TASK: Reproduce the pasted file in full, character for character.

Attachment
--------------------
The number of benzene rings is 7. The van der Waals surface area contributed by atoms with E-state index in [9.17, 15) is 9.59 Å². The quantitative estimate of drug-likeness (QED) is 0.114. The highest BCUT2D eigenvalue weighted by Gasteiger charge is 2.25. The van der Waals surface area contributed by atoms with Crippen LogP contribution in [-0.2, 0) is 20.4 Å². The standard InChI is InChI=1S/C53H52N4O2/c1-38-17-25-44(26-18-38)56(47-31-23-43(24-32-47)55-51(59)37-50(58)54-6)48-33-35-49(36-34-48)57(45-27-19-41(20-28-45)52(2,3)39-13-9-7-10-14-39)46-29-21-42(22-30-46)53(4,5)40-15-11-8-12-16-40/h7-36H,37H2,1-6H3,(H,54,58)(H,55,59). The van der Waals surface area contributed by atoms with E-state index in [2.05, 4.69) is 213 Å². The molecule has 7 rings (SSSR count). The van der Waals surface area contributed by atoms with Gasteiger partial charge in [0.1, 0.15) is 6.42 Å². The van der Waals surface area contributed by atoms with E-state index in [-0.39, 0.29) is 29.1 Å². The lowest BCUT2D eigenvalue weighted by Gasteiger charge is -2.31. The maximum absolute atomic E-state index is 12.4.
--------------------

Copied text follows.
The number of benzene rings is 7. The van der Waals surface area contributed by atoms with E-state index in [9.17, 15) is 9.59 Å². The quantitative estimate of drug-likeness (QED) is 0.114. The highest BCUT2D eigenvalue weighted by Gasteiger charge is 2.25. The van der Waals surface area contributed by atoms with Crippen LogP contribution in [-0.2, 0) is 20.4 Å². The standard InChI is InChI=1S/C53H52N4O2/c1-38-17-25-44(26-18-38)56(47-31-23-43(24-32-47)55-51(59)37-50(58)54-6)48-33-35-49(36-34-48)57(45-27-19-41(20-28-45)52(2,3)39-13-9-7-10-14-39)46-29-21-42(22-30-46)53(4,5)40-15-11-8-12-16-40/h7-36H,37H2,1-6H3,(H,54,58)(H,55,59). The van der Waals surface area contributed by atoms with E-state index in [2.05, 4.69) is 213 Å². The molecule has 7 rings (SSSR count). The van der Waals surface area contributed by atoms with Gasteiger partial charge in [0.1, 0.15) is 6.42 Å². The van der Waals surface area contributed by atoms with E-state index in [-0.39, 0.29) is 29.1 Å². The lowest BCUT2D eigenvalue weighted by Gasteiger charge is -2.31. The maximum absolute atomic E-state index is 12.4.